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July 07, 2004
Canadian Gov Sues TrueHope for False Claims
Read more... Government & Schizophrenia
Truehope Nutritional Support Ltd, the developers and distributors of nutritional supplement EmpowerPlus, is facing charges under the Food and Drug Act for marketing their product without Canadian goverment approval.
The Alberta-based company claims that Empowerplus, a supplement which about 36 common vitamins, minerals and anti-oxidants (the exact vitamins they include will not be disclosed by the company), is a cure for a variety of mental illnesses such as bipolar disorder. However, the Canadian government charges that the company lacks the compelling scientific evidence to back up their product claims.
Opinions regarding Empowerplus and the Canadian lawsuit come from all sides. Ron Lajeunesse, executive director of the Canadian Mental Health Association's Alberta division, is a proponent of the supplement, citing personal knowledge of its benefits and warning of increased suicides if it is recalled.
[Lajeunesse] said he knows many people who have been helped by taking Empowerplus. And he warned that withdrawing the product from the market could result in 'dozens of suicides.'
However, Ron Reinhold, a former Health Canada drug inspector and a former board member of the Schizophrenia Society of Alberta, has a different opinion. "The mentally ill community is being targeted and being used in a business-opportunity way for a couple of lay people to make a good living."
The preliminary scientific evidence, while extremely sparse, is somewhat positive. A study in the 2001 edition of the Journal of Clinical Psychiatry cites that 19 of 22 male bipolar patients had beneficial responses to the supplement, some lasting up to nine months. A small study at the University of Calgary (principal investigator: Bonnie Kaplan) had very preliminary findings to support these results.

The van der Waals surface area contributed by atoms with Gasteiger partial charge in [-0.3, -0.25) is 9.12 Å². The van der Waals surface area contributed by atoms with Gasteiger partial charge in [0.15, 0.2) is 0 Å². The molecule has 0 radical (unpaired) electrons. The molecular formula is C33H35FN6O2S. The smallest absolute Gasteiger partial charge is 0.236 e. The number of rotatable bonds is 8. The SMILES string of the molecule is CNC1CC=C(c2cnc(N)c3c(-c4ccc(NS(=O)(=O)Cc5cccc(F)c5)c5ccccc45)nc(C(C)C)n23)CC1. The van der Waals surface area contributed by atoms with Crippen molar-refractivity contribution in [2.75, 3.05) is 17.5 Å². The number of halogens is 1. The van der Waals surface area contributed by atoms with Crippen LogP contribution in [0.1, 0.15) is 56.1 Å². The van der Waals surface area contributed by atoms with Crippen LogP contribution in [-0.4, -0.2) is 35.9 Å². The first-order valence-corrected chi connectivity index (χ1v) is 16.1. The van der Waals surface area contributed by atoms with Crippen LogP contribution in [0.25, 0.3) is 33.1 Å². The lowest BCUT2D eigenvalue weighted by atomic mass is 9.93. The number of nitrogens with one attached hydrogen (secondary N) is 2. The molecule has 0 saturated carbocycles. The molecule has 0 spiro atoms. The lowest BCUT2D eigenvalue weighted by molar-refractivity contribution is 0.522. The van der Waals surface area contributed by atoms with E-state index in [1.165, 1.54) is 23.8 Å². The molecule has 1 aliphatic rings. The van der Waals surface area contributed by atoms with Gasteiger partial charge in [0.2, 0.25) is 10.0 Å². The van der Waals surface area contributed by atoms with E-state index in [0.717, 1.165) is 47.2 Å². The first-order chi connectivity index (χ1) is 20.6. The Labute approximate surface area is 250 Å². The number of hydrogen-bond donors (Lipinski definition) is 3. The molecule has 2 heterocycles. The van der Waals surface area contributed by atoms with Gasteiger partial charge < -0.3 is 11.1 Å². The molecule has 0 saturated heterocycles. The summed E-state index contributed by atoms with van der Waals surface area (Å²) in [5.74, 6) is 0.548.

An advisory issued on June 6, 2003 by Health Canada warns that taking Empowerplus could put one's health at risk.
Schizophrenia.com considers this product to be unproven, with risks that currently outweigh possible benefits. The product is, in our opinion, burdened by excessively positive marketing claims given the minimal testing the product has received, as well as by lack of information (the company won't reveal what is in the product) and very high costs - we've seen estimates that monthly costs can range from $60 to $700 (Canadian $ for a vitamin mix that would likely cost only a couple of dollars if purchased independently) - suggesting gross profit margins for the TrueHope "Nonprofit" in the 95% or higher range - which if not illegal, certainly is (in our view) of questionable ethics for a company/nonprofit (they seem to have a bit of both) that claims to be focused on helping mentally ill people. We recommend you avoid "TrueHope" - but read up on the benefits of other vitamins that have much more research behind them and are available for a fraction of the cost of the "empowerplus" products. For more information and research on Empowerplus, as well as expert opinions, see
Source: Calgary Herald, July 7 2004 (Section: News, p. A5)
Article Headline: Charges laid for sale of health supplement: Product alleged to cure mental illness
Posted by Julia at July 7, 2004 05:33 PM
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